The Supreme Court on Friday agreed to close all proceedings in India against the Italian marines who killed two Indian fishermen off the coast of Kerala in 2012 after being informed that compensation of ₹10 crore for the families of the victims has been deposited in the registry of the top court.
“We accept what you are proposing. We will pass our order on Tuesday,” said the bench of justices Indira Banerjee and MR Shah. It added that it was of the view that the compensation money should be transferred to the Kerala high court so that disbursement could be properly monitored.
Solicitor general Tushar Mehta, appearing for the Centre, accepted the court’s suggestion, so did the counsel for the Kerala government and the Republic of Italy.
In April, the Centre informed the Supreme Court that the families of two Indian fishermen killed by Italian marines have been “adequately” compensated as it sought expeditious closure of proceedings before the SC and a criminal trial pending before a special court in Delhi.
According to the Centre’s compliance affidavit dated January 5, which HT has reviewed, the Italian government offered to pay a total of ₹10 crore in damages. The families of the two deceased fishermen have agreed to a compensation of ₹4 crore each in addition to the ₹2 crore already paid by the Italian government. The injured owner of the boat also consented to receiving damages of ₹2 crore.
Mehta informed the bench headed by then Chief Justice of India SA Bobde that the victims’ families were paid the compensation, as ruled by an international tribunal in May 2020.
However, on being informed that the compensation of ₹10 crore was yet to be disbursed to the families of the victims, the top court asked Italy to first deposit the money with the ministry of external affairs, which will subsequently deposit it in the top court for releasing it to the victims.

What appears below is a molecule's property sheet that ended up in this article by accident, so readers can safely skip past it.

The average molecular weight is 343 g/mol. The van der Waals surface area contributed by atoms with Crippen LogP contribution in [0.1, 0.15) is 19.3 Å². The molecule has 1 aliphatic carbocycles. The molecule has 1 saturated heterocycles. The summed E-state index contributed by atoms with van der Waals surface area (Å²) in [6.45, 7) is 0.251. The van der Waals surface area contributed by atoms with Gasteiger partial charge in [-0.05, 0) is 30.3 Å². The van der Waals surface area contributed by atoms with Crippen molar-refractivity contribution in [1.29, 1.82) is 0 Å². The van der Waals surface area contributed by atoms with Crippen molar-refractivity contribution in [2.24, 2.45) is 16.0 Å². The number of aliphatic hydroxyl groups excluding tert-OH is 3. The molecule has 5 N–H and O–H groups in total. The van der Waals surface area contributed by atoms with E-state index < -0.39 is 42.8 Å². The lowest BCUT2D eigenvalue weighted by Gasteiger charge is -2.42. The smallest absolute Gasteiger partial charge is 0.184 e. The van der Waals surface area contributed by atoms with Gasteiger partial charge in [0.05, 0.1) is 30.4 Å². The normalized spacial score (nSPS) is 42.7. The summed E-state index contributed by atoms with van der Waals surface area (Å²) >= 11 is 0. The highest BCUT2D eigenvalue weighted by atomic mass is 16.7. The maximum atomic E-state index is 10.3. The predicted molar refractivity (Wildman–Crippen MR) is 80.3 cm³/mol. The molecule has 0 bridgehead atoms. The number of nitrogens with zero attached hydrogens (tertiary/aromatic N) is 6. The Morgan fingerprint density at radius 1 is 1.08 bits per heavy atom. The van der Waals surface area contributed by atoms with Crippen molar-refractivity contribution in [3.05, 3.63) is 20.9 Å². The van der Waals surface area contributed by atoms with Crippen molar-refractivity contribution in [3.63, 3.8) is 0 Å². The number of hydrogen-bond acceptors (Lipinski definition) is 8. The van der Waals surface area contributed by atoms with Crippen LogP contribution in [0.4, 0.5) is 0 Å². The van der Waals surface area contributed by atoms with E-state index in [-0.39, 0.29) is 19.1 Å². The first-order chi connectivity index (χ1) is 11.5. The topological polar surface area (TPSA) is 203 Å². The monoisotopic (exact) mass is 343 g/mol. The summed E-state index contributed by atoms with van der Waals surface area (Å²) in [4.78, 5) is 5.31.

The case pending before the Supreme Court is an appeal filed by the two marines, Massimiliano Latorre and Salvatore Girone, against a May 2012 judgment of the Kerala high court, which held that Kerala had jurisdiction to try them. The high court ruled that the marines enjoyed no state immunity since their act of shooting at the fishermen was in defence of neither the vessel nor the state.
The marines and the Italian government approached the top court, which shifted the trial to a special court in Delhi in 2013 where it went on till the Supreme Court stayed it in 2015 after taking note of proceedings pending before the Permanent Court of Arbitration (PCA) at The Hague, Netherlands. Meanwhile, the marines were allowed to go back home on an undertaking by the Italian ambassador that they would come back when required.
The arbitral proceedings before PCA were instituted under the United Nations Convention on Law of Seas on June 26, 2015, after Italy served a notice on India under the international agreement that defines the rights and responsibilities of nations with regard to their conduct and use of world seas and oceans and management of natural marine resources.
In May 2020, the tribunal ruled that the marines enjoyed immunity since they were exercising official functions in their capacity as Italian state officials when the incident occurred. It, therefore, ordered India to stop criminal proceedings against them. At the same time, the tribunal held that Italy violated India’s right to navigation by firing at the fishing boat and said that the country would have to compensate India for loss of life and damage to property.